‘Gottlieb mathematics’ were recently trending in Miami.
Back in 2019, when Scott Gottlieb was heading up the Food and Drug Administration, he predicted that the agency would be approving 10-20 cell and gene therapies (CGT) per year by 2025. A lot of people had doubts.
When Kim Barnes, executive vice president for Phacilitate kicked off Advanced Therapies Week back in January, she commemorated 2022 as the year the commercial reality of CGT became apparent. In 2022, the U.S. saw a record-setting five CGT commercial approvals, including the first gene therapy authorized for hemophilia B.
The 2023 Advanced Therapies Week took place at the Miami Beach Convention Center from January 17-22 — and the vibe was both celebratory and future-focused.
It would seem that Gottlieb’s somewhat aspirational math is on track to add up — which is good news for both patients and those dedicated to the advanced therapy space. But the excitement of new approvals is tempered with the reality of costs.
The problem of cost
Chairing the plenary, Anthony Davies, founder and chief executive officer of Dark Horse Consulting cut right to the chase, pointing out that many CGTs are “outrageously expensive” and “it’s a problem.” “For the first time in history, we can make lifesaving therapies that we can’t afford,” said Davies.
When CSL Behring’s Hemgenix became the first FDA-approved gene therapy for hemophilia B last November, the drug also set another record — price. The one-time treatment comes with a $3.5 million price tag — making it the most expensive drug in the world. While the price can be justified by the therapy’s ability to decrease or even eliminate the need for regular injections of factor IX (patients with hemophilia B are typically given the protein once or twice a week to help blood to clot), the high upfront cost for payers is problematic.
With more gene therapies intended for conditions impacting larger patient groups such as diabetes and heart failure cascading down drug pipelines, something must be done to address costs because current payment models in the U.S. can’t support them.
“A great prescription if the patient can’t fill it is meaningless,” said Gwen Nichols, chief medical officer, Leukemia & Lymphoma Society.
In order to realize “the most important next chapter in health care” it’s going to take a “multipronged effort,” from all stakeholders, said Steven Miller, chief clinical officer, Cigna Corporation.
First, the U.S. needs to put policies in place to stop wasting money, according to Miller. Perhaps one of the more shocking numbers shared during the event, Miller estimated that one-third of all health care spending in the U.S. is waste.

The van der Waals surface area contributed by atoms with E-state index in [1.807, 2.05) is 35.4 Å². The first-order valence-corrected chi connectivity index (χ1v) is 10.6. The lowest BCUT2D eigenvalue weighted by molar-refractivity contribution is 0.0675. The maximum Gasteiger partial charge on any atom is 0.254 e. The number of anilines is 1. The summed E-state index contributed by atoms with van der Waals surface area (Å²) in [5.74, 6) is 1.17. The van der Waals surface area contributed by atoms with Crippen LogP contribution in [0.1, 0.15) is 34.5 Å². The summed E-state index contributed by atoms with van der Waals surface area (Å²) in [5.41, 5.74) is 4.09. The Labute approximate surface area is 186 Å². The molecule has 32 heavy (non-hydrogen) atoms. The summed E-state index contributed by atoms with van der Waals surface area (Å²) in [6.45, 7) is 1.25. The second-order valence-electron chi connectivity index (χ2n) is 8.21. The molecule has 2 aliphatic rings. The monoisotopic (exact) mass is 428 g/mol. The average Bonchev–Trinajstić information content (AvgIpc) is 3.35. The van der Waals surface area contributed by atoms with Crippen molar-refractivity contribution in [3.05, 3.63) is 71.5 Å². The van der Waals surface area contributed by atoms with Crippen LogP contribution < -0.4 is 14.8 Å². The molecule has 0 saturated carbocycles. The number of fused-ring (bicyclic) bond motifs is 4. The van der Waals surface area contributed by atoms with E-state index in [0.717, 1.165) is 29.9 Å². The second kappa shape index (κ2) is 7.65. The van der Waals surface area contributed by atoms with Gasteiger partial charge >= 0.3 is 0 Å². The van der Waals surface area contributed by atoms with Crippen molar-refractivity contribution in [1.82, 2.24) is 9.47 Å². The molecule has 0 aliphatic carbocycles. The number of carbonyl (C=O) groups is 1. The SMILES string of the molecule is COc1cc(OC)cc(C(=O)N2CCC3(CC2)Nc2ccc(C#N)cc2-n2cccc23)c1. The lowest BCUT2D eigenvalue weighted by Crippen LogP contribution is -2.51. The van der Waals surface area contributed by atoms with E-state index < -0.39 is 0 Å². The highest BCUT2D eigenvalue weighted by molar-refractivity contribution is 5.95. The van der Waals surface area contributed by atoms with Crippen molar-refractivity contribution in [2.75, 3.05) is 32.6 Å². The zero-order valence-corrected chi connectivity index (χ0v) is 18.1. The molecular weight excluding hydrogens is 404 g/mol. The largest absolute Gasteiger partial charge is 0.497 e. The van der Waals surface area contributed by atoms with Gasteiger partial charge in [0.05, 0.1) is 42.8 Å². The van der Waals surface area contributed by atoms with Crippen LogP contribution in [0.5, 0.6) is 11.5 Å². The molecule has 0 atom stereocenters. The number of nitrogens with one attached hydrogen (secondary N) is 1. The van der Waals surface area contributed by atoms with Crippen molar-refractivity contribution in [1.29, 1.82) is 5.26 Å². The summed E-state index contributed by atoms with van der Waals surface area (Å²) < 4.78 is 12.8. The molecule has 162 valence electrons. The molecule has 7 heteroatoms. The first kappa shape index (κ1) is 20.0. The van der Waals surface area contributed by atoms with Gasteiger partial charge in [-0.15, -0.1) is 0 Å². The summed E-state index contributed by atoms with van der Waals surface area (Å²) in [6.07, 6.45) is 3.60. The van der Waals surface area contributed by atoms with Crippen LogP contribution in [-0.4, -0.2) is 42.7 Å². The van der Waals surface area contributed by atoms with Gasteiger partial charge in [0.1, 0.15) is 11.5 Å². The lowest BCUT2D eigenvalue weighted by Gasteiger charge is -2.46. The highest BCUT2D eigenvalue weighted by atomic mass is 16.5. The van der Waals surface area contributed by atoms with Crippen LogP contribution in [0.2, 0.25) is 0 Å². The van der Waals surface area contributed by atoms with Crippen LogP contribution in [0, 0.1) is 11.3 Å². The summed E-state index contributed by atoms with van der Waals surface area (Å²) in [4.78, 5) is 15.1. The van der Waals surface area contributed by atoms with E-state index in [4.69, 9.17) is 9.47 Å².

“There is enough money in the health care system to pay for cell and gene therapies, there’s no doubt about it,” said Miller. “If we can find that waste, get that waste out, that money can be reallocated for other things, like cell and gene therapies.”
Insurance companies, for their part, are establishing risk pools to attempt to combine medical costs to calculate premiums for specific high-value medicines.
But perhaps most vital is the need for drug manufacturers to get production costs down as low as possible.
Several panelists throughout the ATW event pointed out that this cost-reduction starts in development. In order to engineer product to optimize manufacturing costs, CGT developers need to worry about robustness and reproducibility from the beginning, said Peter Zandstra, professor, University of British Columbia. This includes integrating novel technologies into the process to further enhance control of cell product identity, reproducibility and efficacy.
In a separate session focused on commercialization, Lung-I Cheng, vice president, Cell & Gene Therapy, AmerisourceBergen emphasized that CGT manufacturers should address commercialization functions in R&D discussions, designing and building for scalability.
“To ensure success many commercialization decisions need to be addressed early in the journey during the clinical stage,” said Cheng.
Decisions should also be made with patients’ best interests mind, stressed Cheng, advocating for a patient-centric approach to the treatment journey that is already very complex for patients.
By the end of Advanced Therapies Week 2023, it was clear that the industry has a lot of celebrate — despite all past and current obstacles, the age of advanced therapies has arrived.